News Briefs Thursday, March 15, 2012
The city’s Department of Education (DOE) announced the agency’s sixth annual New York City School Survey of public school students, parents, and teachers.
The survey captures a more complete picture of each school’s learning environment by quantifying community feedback on academic expectations, communication, engagement and safety.
“We place a lot of value on the feedback from school communities, so I encourage all of our parents, teachers and students to make their voices heard and fill out the survey by April 5th,” said Chancellor Walcott.
Parents of students in all grades have begun to receive surveys in bright green envelopes via their children’s backpacks or at school events. Parents can also complete their surveys online or by mail. Students in grades 6 through 12 will receive and complete their surveys in school while teachers will complete their surveys online.
Participants may also take the survey online at www.nycschoolsurvey.org.
Surveys must be completed and returned by April 5th.
Survey results will be published at the end of the school year, and represent 10 to 15 percent of each schools’ Progress Report grade.
Council passes bill to monitor private contracts
The City Council this week passed a bill requiring all city agencies to report cost overruns on large private contacts.
“In the last five years, contract costs have increased at nearly twice the rate of overall budget spending, reaching over ten billion in spent public funds,” said City Councilwoman Letitia James, who introduced the bill.
“The vast majority of these expenditures go towards personnel and professional service contracts, and there has been considerable evidence that some of these contracts are poorly managed and lack needed oversight,” she added.
Specifically, the bill would require the mayor to notify the City Council at two points in time— when there is an initial request for a cost increase and when additional contract extensions or modifications that result in a 10% cost increase above the revised contract value.
The bill follows several instances where private contracts were let out by the Bloomberg Administration that resulted in millions of dollars in overrun costs.
Crime up in Bed-Stuy
Felony crime is up dramatically for the year in the two police precincts covering Bedford-Stuyvesant, according NYPD statistics.
In the 79th Precinct, felony crime is up more than 32 percent as compared to this time last year. This includes reported robbery, which is up nearly 44 percent with 82 incidents as compared to 57 at this time in 2011.
Felony assault is up nearly 45 percent with 84 reported incidents so far in 2012 as compared to 58 at this time last year.
Also up measurably is grand larceny and auto theft.
In the 81st Precinct, overall felony crime is up a little more than 20 percent. The biggest percentage rise was in murder.
Thus far this year there have been five murders as compared to one at this time last year.
Robbery, burglary and grand larceny is also up measurably, while there has been decreases in felony assault and auto theft.
Black youths face harsher school discipline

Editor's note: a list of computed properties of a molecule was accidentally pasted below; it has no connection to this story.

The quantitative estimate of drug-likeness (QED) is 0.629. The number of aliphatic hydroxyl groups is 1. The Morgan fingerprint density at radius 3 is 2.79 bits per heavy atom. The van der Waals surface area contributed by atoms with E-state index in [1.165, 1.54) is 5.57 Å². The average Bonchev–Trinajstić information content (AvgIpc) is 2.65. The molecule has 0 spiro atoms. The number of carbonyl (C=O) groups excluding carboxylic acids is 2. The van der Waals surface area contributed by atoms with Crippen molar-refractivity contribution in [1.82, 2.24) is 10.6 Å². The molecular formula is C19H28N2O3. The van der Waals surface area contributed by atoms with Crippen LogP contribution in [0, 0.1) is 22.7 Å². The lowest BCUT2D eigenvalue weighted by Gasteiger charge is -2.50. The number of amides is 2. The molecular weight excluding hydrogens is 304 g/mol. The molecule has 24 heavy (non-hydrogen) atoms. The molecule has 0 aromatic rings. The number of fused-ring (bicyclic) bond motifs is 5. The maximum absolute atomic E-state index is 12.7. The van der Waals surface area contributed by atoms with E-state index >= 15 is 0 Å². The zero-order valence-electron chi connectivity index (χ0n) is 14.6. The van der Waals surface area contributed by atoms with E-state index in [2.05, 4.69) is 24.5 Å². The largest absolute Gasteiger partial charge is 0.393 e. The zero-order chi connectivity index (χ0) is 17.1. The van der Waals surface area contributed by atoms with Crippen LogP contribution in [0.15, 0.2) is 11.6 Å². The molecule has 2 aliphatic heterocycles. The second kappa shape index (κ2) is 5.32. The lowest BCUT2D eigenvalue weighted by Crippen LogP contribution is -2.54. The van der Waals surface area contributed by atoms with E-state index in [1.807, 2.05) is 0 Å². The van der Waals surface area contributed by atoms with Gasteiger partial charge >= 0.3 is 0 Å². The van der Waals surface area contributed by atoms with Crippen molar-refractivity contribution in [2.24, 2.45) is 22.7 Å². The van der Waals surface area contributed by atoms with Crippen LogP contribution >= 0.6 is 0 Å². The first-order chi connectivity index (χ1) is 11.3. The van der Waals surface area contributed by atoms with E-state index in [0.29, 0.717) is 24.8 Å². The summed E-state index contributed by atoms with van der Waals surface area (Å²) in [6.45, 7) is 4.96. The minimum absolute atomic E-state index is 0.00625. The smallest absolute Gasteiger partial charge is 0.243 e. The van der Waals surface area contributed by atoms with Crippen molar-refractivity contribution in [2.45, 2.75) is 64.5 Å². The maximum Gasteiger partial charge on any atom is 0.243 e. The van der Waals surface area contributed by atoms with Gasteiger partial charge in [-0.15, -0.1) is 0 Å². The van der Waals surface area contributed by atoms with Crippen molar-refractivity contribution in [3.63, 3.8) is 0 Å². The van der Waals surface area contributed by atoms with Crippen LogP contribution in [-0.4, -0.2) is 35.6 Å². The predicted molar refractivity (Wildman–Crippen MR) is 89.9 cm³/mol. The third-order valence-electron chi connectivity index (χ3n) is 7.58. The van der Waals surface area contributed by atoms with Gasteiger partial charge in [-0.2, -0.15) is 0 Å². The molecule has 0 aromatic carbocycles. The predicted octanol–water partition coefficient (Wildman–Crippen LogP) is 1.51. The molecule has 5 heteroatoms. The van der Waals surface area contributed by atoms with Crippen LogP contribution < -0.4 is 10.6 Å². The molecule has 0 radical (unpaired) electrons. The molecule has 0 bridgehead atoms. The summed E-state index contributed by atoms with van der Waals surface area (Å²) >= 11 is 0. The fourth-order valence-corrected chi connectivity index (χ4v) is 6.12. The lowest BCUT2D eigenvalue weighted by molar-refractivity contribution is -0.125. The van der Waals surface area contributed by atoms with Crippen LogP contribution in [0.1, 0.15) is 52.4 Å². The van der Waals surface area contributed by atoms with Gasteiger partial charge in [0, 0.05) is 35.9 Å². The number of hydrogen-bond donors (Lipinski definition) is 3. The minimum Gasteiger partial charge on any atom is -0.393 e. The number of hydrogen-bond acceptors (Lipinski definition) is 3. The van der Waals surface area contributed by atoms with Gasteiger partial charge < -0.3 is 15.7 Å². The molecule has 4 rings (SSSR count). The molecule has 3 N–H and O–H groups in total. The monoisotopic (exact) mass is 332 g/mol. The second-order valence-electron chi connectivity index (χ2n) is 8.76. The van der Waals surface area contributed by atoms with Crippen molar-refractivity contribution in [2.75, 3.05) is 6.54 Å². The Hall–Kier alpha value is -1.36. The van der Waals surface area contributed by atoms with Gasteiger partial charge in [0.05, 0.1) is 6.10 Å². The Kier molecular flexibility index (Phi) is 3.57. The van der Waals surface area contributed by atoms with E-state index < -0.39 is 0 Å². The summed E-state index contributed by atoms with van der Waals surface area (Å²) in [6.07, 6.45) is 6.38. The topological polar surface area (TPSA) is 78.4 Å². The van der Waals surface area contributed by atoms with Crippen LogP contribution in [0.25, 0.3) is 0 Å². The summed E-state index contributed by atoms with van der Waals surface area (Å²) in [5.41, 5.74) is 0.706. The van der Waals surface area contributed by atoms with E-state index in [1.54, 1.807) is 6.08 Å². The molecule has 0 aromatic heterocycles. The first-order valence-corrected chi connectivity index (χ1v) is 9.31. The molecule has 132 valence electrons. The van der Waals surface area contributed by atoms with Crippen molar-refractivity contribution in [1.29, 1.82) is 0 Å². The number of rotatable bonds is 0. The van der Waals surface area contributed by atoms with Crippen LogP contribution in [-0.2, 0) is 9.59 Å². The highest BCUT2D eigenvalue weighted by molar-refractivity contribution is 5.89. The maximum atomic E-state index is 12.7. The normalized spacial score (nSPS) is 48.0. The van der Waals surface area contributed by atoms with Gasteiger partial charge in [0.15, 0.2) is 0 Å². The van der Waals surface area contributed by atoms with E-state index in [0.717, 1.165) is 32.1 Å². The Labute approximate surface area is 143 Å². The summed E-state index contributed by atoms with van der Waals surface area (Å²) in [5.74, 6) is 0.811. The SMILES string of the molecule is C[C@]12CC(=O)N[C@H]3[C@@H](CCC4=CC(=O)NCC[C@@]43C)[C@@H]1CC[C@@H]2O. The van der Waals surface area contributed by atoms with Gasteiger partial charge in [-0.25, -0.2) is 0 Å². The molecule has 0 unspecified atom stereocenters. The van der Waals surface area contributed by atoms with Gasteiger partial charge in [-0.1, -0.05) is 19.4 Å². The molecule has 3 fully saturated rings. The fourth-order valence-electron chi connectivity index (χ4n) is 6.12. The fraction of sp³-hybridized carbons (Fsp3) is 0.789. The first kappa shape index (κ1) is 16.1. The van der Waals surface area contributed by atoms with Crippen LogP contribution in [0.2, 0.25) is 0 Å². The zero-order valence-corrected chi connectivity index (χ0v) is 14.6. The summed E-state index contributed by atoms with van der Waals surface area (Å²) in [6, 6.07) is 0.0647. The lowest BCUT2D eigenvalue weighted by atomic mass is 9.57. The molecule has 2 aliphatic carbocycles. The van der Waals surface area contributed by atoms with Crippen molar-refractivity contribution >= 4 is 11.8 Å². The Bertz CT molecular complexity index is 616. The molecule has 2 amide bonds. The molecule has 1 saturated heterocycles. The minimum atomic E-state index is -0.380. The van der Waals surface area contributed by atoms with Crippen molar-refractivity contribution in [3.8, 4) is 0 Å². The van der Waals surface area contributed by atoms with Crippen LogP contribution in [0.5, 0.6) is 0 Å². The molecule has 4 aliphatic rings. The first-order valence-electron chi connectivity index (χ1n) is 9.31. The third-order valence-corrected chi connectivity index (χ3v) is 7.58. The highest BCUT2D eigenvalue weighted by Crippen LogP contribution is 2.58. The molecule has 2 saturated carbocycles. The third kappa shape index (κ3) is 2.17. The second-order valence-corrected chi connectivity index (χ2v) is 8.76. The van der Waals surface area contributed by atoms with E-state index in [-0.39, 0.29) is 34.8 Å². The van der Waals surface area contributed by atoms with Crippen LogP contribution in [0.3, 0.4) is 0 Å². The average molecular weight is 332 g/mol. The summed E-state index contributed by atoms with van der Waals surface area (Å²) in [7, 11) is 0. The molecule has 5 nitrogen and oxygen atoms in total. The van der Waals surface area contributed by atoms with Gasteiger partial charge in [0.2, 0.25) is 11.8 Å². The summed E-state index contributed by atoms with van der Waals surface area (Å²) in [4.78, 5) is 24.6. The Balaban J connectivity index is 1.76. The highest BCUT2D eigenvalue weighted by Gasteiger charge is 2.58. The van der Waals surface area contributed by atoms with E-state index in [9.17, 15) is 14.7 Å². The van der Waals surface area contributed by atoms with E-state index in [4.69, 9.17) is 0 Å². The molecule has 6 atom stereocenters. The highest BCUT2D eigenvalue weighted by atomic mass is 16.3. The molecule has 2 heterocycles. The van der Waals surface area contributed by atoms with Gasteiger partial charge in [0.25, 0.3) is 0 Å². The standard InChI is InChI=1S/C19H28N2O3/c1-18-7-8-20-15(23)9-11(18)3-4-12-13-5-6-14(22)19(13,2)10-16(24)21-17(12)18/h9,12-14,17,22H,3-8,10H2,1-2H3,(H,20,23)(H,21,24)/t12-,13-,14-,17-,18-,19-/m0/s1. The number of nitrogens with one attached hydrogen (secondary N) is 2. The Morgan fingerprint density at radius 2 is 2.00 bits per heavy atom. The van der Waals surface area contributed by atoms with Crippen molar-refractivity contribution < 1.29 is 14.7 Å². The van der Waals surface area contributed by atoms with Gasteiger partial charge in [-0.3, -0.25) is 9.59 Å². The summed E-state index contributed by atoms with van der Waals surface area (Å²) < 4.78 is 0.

Black students, especially boys, in New York City have been disciplined more harshly than other students, according to new data from the federal Department of Education.
The Civil Rights Data Collection, a national survey of 7,000 school districts taken during the 2009-10 school year, found that minority students were disproportionally punished in school, and were less likely to be exposed to high-level curriculums and experienced teachers.
The information included 1,530 New York City schools, ranging from elementary to high school grades, but did not cover charter schools.
Black students make up about 30 percent of those enrolled in city public schools, but they accounted for roughly half of all in-school suspensions, which are given for lesser offenses like cursing or horseplay. Additionally, they receive more than half of all out-of-school suspensions.
The federal data also showed that New York City black and Hispanic students were underrepresented in gifted and talented classes, middle school Algebra I classes and calculus courses.
“Education is the civil rights of our generation,” U.S. Secretary of Education Arne Duncan told reporters in a telephone briefing. “The undeniable truth is that the everyday education experience for too many students of color violates the principle of equity at the heart of the American promise.”
The department began gathering data on civil rights and education in 1968, but the project was suspended by the Bush Administration in 2006. It has been reinstated and expanded to examine a broader range of information including, for the first time, referrals to law enforcement, an area of increasing concern to civil rights advocates who see the emergence of a school-to-prison pipeline for a growing number of students of color.
Property assessment challenge deadline
Homeowners who believe their property assessment and resulting property tax bill is incorrect must file a challenge with the city Tax Commission prior to the rapidly-approaching deadline of 5 p.m., Monday, March 19.
The deadline applies to most residential properties of three units or less and most condominiums in buildings of three or fewer floors.
In addition to challenging assessments, there are also a number of abatements and exemptions available to many New York City residential property owners.
For example, exemptions are available for a property owned by clergy members, disabled homeowners, and crime victims or good Samaritans who suffered a disability.
The city Tax Commission must receive all property tax assessment challenges by 5 p.m. on Monday, March 19.
For details on the available exemptions or the process to challenge assessments, call City Councilman David Greenfield’s district office at (718) 853-2704 or visit the city Tax Commission’s website at www.nyc.gov/html/taxcomm.